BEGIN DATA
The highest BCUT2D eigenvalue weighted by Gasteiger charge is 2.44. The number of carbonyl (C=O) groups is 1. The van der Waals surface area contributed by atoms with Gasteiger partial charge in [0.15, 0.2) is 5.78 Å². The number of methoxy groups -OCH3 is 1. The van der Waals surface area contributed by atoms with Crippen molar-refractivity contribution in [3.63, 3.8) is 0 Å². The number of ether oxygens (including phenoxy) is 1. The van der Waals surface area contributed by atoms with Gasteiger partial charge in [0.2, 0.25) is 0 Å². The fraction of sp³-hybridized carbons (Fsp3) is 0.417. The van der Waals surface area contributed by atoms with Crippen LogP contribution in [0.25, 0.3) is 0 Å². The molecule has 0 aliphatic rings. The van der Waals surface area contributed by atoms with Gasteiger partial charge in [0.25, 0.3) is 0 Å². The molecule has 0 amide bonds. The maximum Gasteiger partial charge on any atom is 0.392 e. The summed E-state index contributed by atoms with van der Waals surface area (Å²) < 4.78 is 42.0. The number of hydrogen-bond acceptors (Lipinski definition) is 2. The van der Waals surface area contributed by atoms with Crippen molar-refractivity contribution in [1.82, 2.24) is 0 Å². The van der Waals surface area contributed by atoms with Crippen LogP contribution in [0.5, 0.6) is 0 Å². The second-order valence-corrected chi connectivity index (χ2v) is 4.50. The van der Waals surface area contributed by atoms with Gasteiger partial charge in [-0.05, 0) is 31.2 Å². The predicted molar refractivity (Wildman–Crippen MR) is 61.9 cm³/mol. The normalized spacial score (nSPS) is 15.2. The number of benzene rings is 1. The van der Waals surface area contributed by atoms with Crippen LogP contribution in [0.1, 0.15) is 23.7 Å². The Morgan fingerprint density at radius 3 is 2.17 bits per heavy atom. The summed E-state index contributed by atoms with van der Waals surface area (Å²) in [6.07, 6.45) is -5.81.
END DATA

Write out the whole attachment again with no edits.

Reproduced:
The highest BCUT2D eigenvalue weighted by Gasteiger charge is 2.44. The number of carbonyl (C=O) groups is 1. The van der Waals surface area contributed by atoms with Gasteiger partial charge in [0.15, 0.2) is 5.78 Å². The number of methoxy groups -OCH3 is 1. The van der Waals surface area contributed by atoms with Crippen molar-refractivity contribution in [3.63, 3.8) is 0 Å². The number of ether oxygens (including phenoxy) is 1. The van der Waals surface area contributed by atoms with Gasteiger partial charge in [0.2, 0.25) is 0 Å². The fraction of sp³-hybridized carbons (Fsp3) is 0.417. The van der Waals surface area contributed by atoms with Crippen LogP contribution in [0.25, 0.3) is 0 Å². The molecule has 0 aliphatic rings. The van der Waals surface area contributed by atoms with Gasteiger partial charge in [0.25, 0.3) is 0 Å². The molecule has 0 amide bonds. The maximum Gasteiger partial charge on any atom is 0.392 e. The summed E-state index contributed by atoms with van der Waals surface area (Å²) < 4.78 is 42.0. The number of hydrogen-bond acceptors (Lipinski definition) is 2. The van der Waals surface area contributed by atoms with Crippen molar-refractivity contribution in [1.82, 2.24) is 0 Å². The van der Waals surface area contributed by atoms with Crippen LogP contribution in [0.5, 0.6) is 0 Å². The second-order valence-corrected chi connectivity index (χ2v) is 4.50. The van der Waals surface area contributed by atoms with Gasteiger partial charge in [-0.05, 0) is 31.2 Å². The predicted molar refractivity (Wildman–Crippen MR) is 61.9 cm³/mol. The normalized spacial score (nSPS) is 15.2. The number of benzene rings is 1. The van der Waals surface area contributed by atoms with Crippen LogP contribution in [0.1, 0.15) is 23.7 Å². The Morgan fingerprint density at radius 3 is 2.17 bits per heavy atom. The summed E-state index contributed by atoms with van der Waals surface area (Å²) in [6.07, 6.45) is -5.81.